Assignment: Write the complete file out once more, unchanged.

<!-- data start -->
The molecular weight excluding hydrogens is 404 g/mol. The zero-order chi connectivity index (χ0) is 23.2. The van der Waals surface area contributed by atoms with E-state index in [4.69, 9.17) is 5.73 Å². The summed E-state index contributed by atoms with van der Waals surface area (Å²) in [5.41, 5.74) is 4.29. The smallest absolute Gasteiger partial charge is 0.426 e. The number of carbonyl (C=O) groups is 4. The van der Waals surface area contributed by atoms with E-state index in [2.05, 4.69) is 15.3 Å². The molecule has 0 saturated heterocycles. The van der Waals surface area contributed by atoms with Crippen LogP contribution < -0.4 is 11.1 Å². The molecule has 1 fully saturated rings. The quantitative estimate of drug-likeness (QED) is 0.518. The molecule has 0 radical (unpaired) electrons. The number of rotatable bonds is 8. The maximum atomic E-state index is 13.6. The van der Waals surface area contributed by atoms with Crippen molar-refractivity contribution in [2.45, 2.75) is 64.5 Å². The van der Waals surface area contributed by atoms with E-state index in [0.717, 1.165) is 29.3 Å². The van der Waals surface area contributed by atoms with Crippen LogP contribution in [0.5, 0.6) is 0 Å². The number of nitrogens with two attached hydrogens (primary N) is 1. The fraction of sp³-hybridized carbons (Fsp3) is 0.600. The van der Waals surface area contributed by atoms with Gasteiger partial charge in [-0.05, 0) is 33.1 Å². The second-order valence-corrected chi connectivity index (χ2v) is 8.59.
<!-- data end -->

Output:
The molecular weight excluding hydrogens is 404 g/mol. The zero-order chi connectivity index (χ0) is 23.2. The van der Waals surface area contributed by atoms with E-state index in [4.69, 9.17) is 5.73 Å². The summed E-state index contributed by atoms with van der Waals surface area (Å²) in [5.41, 5.74) is 4.29. The smallest absolute Gasteiger partial charge is 0.426 e. The number of carbonyl (C=O) groups is 4. The van der Waals surface area contributed by atoms with E-state index in [2.05, 4.69) is 15.3 Å². The molecule has 0 saturated heterocycles. The van der Waals surface area contributed by atoms with Crippen LogP contribution < -0.4 is 11.1 Å². The molecule has 1 fully saturated rings. The quantitative estimate of drug-likeness (QED) is 0.518. The molecule has 0 radical (unpaired) electrons. The number of rotatable bonds is 8. The maximum atomic E-state index is 13.6. The van der Waals surface area contributed by atoms with Crippen molar-refractivity contribution in [2.45, 2.75) is 64.5 Å². The van der Waals surface area contributed by atoms with E-state index in [0.717, 1.165) is 29.3 Å². The van der Waals surface area contributed by atoms with Crippen LogP contribution in [0.5, 0.6) is 0 Å². The number of nitrogens with two attached hydrogens (primary N) is 1. The fraction of sp³-hybridized carbons (Fsp3) is 0.600. The van der Waals surface area contributed by atoms with Gasteiger partial charge in [-0.05, 0) is 33.1 Å². The second-order valence-corrected chi connectivity index (χ2v) is 8.59.